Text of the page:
This example illustrates the reaction of a sulfonated extract with acrolein. The extract was prepared by digesting an aqueous solution of coniferous tree bark in a sulfurous acid solution, concentrating and spray drying. The extract (40 g.) in water (400 ml.) was adjusted to pH 9.0 with 50% (w/w) sodium hydroxide solution (1.8 ml.). The solution was placed in an autoclave and acrolein (27 g.) was added. The solution was heated with stirring for 2 hours at 170C. After cooling, the solution was removed and transferred to a beaker where it was boiled for 1 hour with stirring. The solution was freeze-dried, 62.0 g. The results were as follows:

              TABLE IV______________________________________Autoclave Reactions of Extract with AcroleinaCH2 =CH--CHOSample       mole/mole  Yield     CH=CH--CHONo.   g.     of extractd                   g.   Wt. %e                               Incorporationf______________________________________1b 27     3.95       60.0 150.0  89.52c 27     3.95       62.0 154.9  90.73c 54     7.90       84.2 210.8  88.2______________________________________ a 2 hour reactions at 170 on 40 g. of extract. b No adjustment to pH 9. c Samples adjusted to pH 9 before addition of acrolein. d Based on Mw of 326/monomeric unit assumed for extract. e Based on weight of extract (40 g.). f Based on weight of product compared with total weight of starting materials (calculations for samples 2 and 3 include 1.36 g. for added sodium hydroxide).
EXAMPLE 5

The following example illustrates a typical reaction of an alkaline bark extract with maleic anhydride. The extract of Example 1 (20 g. O.D.) and powdered maleic anhydride (19 g.) were thoroughly mixed and placed in a steel vessel that was sealed and placed in a laboratory oven for 2 hours at 170C. After cooling, water (250 ml.) was added to the contents of the oven. The mixture was placed in an osterizer for about 1 minute to finely disperse the solid material. The mixture of pH 3.5 was then adjusted to pH 9.0 with sodium hydroxide solution and then boiled, with stirring, for 1 hour. After cooling, the solution was adjusted to pH 3.0. The precipitate that formed was removed by centrifuging, rinsed and freeze-dried, 20.4 g.

Other reactions were all conducted by the same general procedure with varying parameters such as time, temperature and quantity of maleic anhydride, as shown in Table V below. Samples 1 through 9 were all processed without boiling at pH 9 prior to precipitation at pH 3.0. Samples 10 - 15 all included the pH 9 boiling step in their processing.

Three reactions were run simultaneously in a laboratory oven with one of the reactions serving as a control for use as a reference. (This is the reason for the grouping of reactions into sets of three as seen in Table V.)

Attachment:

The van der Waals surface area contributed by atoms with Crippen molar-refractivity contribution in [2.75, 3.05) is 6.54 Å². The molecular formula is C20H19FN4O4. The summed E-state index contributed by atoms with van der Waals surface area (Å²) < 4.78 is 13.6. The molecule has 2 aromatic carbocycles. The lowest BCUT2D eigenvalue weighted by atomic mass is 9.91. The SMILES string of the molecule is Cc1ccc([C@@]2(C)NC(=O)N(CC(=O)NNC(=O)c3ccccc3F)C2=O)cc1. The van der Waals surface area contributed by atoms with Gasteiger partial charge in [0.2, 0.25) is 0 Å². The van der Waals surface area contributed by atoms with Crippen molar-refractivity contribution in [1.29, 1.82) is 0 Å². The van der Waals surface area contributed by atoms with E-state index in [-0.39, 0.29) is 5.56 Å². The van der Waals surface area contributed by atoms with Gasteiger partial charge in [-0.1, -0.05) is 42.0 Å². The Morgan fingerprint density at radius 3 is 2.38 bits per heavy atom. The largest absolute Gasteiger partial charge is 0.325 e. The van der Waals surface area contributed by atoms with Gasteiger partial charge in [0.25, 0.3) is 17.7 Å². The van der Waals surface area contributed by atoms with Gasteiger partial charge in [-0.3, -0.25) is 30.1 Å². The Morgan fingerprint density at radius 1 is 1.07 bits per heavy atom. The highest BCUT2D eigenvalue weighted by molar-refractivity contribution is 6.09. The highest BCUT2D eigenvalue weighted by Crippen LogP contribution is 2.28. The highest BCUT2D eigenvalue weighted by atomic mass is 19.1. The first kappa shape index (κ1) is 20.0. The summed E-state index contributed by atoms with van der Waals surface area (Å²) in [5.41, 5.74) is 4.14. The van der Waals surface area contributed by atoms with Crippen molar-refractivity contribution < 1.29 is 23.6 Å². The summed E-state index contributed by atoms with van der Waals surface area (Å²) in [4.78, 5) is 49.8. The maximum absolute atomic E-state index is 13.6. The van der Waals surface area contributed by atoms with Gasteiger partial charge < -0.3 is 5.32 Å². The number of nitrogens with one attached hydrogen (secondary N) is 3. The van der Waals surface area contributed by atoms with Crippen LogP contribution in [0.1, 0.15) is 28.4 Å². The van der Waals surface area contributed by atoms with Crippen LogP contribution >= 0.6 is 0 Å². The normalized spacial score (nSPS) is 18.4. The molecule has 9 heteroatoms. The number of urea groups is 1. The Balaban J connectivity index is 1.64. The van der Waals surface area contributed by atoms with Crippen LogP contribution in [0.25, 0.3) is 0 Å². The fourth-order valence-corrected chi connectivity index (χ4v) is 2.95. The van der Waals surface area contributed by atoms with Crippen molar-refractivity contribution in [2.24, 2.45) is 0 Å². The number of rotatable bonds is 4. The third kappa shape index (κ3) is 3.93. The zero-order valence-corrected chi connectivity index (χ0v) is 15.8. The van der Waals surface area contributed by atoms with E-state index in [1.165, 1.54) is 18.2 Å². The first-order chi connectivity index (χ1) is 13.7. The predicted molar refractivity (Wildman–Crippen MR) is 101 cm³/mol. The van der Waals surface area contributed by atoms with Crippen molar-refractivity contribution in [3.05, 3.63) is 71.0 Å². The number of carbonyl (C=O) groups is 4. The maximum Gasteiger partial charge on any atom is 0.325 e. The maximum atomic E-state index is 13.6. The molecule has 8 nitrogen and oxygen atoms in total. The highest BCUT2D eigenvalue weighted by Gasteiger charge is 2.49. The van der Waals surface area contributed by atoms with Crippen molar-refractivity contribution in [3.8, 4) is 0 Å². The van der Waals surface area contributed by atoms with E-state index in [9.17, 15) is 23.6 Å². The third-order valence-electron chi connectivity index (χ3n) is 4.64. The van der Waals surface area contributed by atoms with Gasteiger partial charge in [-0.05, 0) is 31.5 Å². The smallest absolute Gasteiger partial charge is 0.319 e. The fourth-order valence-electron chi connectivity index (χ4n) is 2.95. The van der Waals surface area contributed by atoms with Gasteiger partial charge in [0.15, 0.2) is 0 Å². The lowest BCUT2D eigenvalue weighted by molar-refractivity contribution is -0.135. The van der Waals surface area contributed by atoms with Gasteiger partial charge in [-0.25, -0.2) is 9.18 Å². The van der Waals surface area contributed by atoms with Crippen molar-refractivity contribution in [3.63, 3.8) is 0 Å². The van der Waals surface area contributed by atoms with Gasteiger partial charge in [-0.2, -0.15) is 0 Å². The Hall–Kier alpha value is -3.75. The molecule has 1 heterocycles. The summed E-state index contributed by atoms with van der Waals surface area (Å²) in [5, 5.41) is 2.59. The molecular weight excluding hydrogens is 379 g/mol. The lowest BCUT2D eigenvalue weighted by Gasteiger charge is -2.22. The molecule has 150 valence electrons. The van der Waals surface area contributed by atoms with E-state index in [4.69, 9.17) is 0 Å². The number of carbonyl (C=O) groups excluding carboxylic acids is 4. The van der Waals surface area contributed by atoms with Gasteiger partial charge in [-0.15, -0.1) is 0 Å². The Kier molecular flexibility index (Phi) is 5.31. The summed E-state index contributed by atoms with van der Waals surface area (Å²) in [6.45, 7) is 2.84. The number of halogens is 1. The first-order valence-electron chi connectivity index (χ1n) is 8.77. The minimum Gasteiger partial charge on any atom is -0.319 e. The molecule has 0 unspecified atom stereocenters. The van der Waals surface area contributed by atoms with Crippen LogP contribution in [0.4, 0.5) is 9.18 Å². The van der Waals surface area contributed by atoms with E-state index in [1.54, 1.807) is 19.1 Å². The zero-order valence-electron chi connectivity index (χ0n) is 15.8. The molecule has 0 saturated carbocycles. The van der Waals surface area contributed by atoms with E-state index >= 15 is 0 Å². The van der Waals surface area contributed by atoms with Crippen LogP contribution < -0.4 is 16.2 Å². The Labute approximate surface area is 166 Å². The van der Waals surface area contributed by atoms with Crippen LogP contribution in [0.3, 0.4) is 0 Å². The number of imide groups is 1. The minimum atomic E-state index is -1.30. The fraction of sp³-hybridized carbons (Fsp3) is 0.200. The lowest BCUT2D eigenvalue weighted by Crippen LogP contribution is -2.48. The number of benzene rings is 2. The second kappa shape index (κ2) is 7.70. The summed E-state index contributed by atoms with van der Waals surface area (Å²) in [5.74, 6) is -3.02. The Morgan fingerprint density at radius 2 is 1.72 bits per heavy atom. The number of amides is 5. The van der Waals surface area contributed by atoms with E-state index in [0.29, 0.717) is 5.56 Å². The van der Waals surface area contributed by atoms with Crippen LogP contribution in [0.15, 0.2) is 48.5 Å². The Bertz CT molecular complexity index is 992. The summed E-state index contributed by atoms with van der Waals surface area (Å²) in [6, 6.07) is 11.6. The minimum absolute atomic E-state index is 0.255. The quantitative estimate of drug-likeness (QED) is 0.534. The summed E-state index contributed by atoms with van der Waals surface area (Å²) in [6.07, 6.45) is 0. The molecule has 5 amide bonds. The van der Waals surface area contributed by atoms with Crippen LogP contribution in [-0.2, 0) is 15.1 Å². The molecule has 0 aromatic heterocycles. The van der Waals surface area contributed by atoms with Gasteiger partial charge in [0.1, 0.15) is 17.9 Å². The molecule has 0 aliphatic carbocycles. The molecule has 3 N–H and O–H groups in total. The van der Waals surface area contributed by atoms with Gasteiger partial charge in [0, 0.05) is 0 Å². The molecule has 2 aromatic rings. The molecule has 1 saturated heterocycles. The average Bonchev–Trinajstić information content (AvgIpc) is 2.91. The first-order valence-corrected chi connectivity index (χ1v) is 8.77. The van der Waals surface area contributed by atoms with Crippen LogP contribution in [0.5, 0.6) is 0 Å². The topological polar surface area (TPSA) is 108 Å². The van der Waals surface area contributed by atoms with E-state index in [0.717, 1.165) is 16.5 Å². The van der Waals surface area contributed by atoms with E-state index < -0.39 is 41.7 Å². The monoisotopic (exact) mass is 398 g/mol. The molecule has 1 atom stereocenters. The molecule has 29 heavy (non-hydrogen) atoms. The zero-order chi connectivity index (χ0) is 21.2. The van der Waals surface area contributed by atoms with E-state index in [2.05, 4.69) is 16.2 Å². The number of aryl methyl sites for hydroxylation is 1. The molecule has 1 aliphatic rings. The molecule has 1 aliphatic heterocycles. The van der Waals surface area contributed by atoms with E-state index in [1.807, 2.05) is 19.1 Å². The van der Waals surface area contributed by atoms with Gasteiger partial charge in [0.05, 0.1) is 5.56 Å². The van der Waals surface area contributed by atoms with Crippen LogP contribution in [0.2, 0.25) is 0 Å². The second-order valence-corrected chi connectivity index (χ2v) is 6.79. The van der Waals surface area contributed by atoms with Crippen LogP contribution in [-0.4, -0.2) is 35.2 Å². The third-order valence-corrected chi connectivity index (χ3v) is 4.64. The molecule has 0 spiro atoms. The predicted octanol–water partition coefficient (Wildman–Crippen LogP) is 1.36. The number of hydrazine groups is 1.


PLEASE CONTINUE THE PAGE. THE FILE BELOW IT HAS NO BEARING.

The carboxyl content was determined by back titration with 0.1 N HCl after addition of 10 ml. of 0.15N NaOH to a sample of the precipitated products. Two replicate determinations were run. The samples obtained were compared with those obtained in titration of the appropriate reference material.

                                  TABLE V__________________________________________________________________________Oven Reactions of Extract with Maleic Anhydridea      Maleic AnhydrideSample    Temp.   Time    mole/mole                  Yield ppt.                           NetNo. C   Hr.      g.   of extractb                  g.  Wt. %c                           CO2 Hd %__________________________________________________________________________1   170 2  6.4  1.02   12.4                      62   02   170 2  16.0 2.50   16.2                      81   9.03   170 2  --   --     10.9                      55   Reference4   170 4  6.4  1.02   15.2                      76   2.35   170 4  16.0 2.50   18.6                      93   6.36   170 4  --   --     12.8                      64   Reference7   140 4  6.4  1.02   14.7                      74   2.38   140 4  16.0 2.50   19.1                      97   8.39   140 4  --   --     10.3                      52   Reference10e    170 2  19.0 2.96   20.4                      102  7.411  170 2  25.0 3.90   27.7                      139  8.512f    170 2  --   --     --  --   Reference13g    170 1  40.0 6.25   27.5                      138  5.314  170 1  60.0 9.40   30.4                      152  015  170 1  --   --     14.4                      72   Reference__________________________________________________________________________ a Reactions carried out on 20 g. O.D. extract. b Based on Mw of 312/monomeric unit assumed for extract. c Based on weight extract (20 g.). d Obtained by back titration using 0.1N HCl. e All samples prepared from 10 through 15 were boiled at pH 9 prior to the pH 3 precipitation step. f This reference sample was prepared by boiling Sample 3 in water at pH 9 for 1 hour and then precipitation at pH 3. g An exothermic reaction occurred during the reaction that caused reaction to go to 190. The reaction was stopped after 1 hour for this reason.
EXAMPLE 6